Navigating the Moral Maze of Milk

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Today is ‘World Plant Milk Day’, celebrating the health, environment and animal welfare credentials of plant milks like almond and soya.

Now, I have no doubt that plant milks are better for animal welfare – after all, there are no animals involved.

But what are they doing to the environment?

I decided to find out.

Whilst writing Dead Zone, I saw first-hand in Brazil how the industrial production of soya is expanding at the rate of hundreds of thousands of hectares every year, wiping out whole ecosystems and driving iconic species like jaguars to the brink of extinction.

The European Union imports about 35 million tonnes of soya a year – nearly half from Brazil.

But here’s the rub: much of it goes to feed factory farmed animals.

Soya is actually a wonder crop, offering a complete protein for humans.

A travesty then that so much protein produced in such a destructive way is then wasted as industrial animal feed, where most of the food value of the crop is lost in conversion to meat, milk and eggs.

It’s not soya per se that’s the problem, it’s what the crop is used for and the way it’s produced. Where soya is produced organically, without pesticides, with mixed rotational farming, on existing farmland rather than deforestation, then things can be better. Where it is feeding people instead of factory farms, then better still.

So do those cartons of soya milk on supermarket shelves come from chemical soaked crops grown on the deforested plains of South America?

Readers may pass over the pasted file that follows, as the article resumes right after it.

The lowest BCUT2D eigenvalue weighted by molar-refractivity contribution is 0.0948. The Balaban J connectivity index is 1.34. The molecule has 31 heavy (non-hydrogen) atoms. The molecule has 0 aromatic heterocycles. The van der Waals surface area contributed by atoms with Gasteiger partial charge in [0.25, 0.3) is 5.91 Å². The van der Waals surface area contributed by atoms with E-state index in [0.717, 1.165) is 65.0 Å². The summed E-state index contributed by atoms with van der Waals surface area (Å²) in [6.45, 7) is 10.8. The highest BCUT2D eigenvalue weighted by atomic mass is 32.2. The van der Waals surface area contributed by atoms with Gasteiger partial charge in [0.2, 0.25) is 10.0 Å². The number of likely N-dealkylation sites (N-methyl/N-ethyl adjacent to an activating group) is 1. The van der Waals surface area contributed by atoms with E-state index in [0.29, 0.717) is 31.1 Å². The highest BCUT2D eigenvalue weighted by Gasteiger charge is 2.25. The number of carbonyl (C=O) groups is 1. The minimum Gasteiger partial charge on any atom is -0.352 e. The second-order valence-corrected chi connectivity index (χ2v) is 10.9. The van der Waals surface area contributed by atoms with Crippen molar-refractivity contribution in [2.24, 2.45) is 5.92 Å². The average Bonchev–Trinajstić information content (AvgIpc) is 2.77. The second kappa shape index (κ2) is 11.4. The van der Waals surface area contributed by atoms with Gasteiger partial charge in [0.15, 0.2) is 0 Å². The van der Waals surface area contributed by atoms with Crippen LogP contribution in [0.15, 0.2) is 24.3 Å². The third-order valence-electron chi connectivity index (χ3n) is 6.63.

It was a question I put to leading brands and the supermarkets themselves.

In brief, here’s what I found out: by choosing with care, you can buy soya milk that is grown without destroying the forests and savannah of South America.

Alpro, the clear leading brand of soya and other plant milks in my local supermarket, told me that the soya in its products come from Europe and Canada and don’t come from deforested areas. Provamel is the company’s dedicated organic brand.

Most UK supermarkets offer soya milk under their own label, with Tesco, The Cooperative and Waitrose confirming their soya too avoids rainforest deforestation, coming from Europe and Canada.

What I also discovered is that it can be good for the environment in other ways too: soya milk needs nearly two-thirds less land than its dairy equivalent, produces a quarter of the greenhouse gas emissions and is four times less polluting of water.

So, planet conscious consumers wanting to avoid the animal welfare pitfalls of dairy, can, with care, choose environmentally-friendly soya.

To find out how other plant milks fare in the environmental stakes, check out my full investigation which I’ll be revealing at the upcoming Ludlow and Abergavenny Food Festivals in September.

For a taster, take a look at my short film on The Moral Maze of Milk, released today.

My clear conclusion is that we all have the power to reduce farm animal suffering and save wildlife: by choosing to drink more milk (preferably organic) from plants; and by reducing our dairy intake, making sure any we do buy comes from cows kept pasture-fed, free range or organic.

Happy World Plant Milk Day!

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